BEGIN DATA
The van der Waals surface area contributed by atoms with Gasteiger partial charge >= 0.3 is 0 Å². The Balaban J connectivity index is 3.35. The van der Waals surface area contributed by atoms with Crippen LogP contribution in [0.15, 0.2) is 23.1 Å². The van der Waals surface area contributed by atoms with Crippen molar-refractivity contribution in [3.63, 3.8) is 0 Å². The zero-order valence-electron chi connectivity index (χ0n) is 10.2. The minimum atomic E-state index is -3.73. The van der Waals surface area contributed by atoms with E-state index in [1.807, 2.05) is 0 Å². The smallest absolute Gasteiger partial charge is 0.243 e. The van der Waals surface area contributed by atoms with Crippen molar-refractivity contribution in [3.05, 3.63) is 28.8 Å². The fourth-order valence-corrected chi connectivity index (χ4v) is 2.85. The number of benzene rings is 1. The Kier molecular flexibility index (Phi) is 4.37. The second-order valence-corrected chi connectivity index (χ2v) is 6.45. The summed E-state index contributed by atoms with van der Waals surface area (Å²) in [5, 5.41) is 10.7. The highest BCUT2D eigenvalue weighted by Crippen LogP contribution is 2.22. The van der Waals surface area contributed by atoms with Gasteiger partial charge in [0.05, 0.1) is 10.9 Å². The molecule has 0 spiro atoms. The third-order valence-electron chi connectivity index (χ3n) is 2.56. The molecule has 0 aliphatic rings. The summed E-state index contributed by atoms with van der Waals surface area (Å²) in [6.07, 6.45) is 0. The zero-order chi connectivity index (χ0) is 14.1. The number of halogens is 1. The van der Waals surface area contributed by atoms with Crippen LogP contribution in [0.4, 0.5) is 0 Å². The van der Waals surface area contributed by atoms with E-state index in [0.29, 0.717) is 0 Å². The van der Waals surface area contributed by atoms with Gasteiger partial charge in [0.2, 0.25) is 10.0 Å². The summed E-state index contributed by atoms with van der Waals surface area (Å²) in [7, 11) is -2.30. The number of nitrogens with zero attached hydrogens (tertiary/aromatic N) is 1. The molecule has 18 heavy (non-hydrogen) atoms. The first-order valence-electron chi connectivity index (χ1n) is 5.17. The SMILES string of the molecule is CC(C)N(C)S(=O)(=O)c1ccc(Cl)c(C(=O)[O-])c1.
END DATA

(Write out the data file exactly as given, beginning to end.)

The van der Waals surface area contributed by atoms with Gasteiger partial charge >= 0.3 is 0 Å². The Balaban J connectivity index is 3.35. The van der Waals surface area contributed by atoms with Crippen LogP contribution in [0.15, 0.2) is 23.1 Å². The van der Waals surface area contributed by atoms with Crippen molar-refractivity contribution in [3.63, 3.8) is 0 Å². The zero-order valence-electron chi connectivity index (χ0n) is 10.2. The minimum atomic E-state index is -3.73. The van der Waals surface area contributed by atoms with E-state index in [1.807, 2.05) is 0 Å². The smallest absolute Gasteiger partial charge is 0.243 e. The van der Waals surface area contributed by atoms with Crippen molar-refractivity contribution in [3.05, 3.63) is 28.8 Å². The fourth-order valence-corrected chi connectivity index (χ4v) is 2.85. The number of benzene rings is 1. The Kier molecular flexibility index (Phi) is 4.37. The second-order valence-corrected chi connectivity index (χ2v) is 6.45. The summed E-state index contributed by atoms with van der Waals surface area (Å²) in [5, 5.41) is 10.7. The highest BCUT2D eigenvalue weighted by Crippen LogP contribution is 2.22. The van der Waals surface area contributed by atoms with Gasteiger partial charge in [0.05, 0.1) is 10.9 Å². The molecule has 0 spiro atoms. The third-order valence-electron chi connectivity index (χ3n) is 2.56. The molecule has 0 aliphatic rings. The summed E-state index contributed by atoms with van der Waals surface area (Å²) in [6.07, 6.45) is 0. The zero-order chi connectivity index (χ0) is 14.1. The number of halogens is 1. The van der Waals surface area contributed by atoms with Crippen LogP contribution in [0.4, 0.5) is 0 Å². The van der Waals surface area contributed by atoms with E-state index in [0.29, 0.717) is 0 Å². The van der Waals surface area contributed by atoms with Gasteiger partial charge in [0.2, 0.25) is 10.0 Å². The summed E-state index contributed by atoms with van der Waals surface area (Å²) in [7, 11) is -2.30. The number of nitrogens with zero attached hydrogens (tertiary/aromatic N) is 1. The molecule has 18 heavy (non-hydrogen) atoms. The first-order valence-electron chi connectivity index (χ1n) is 5.17. The SMILES string of the molecule is CC(C)N(C)S(=O)(=O)c1ccc(Cl)c(C(=O)[O-])c1.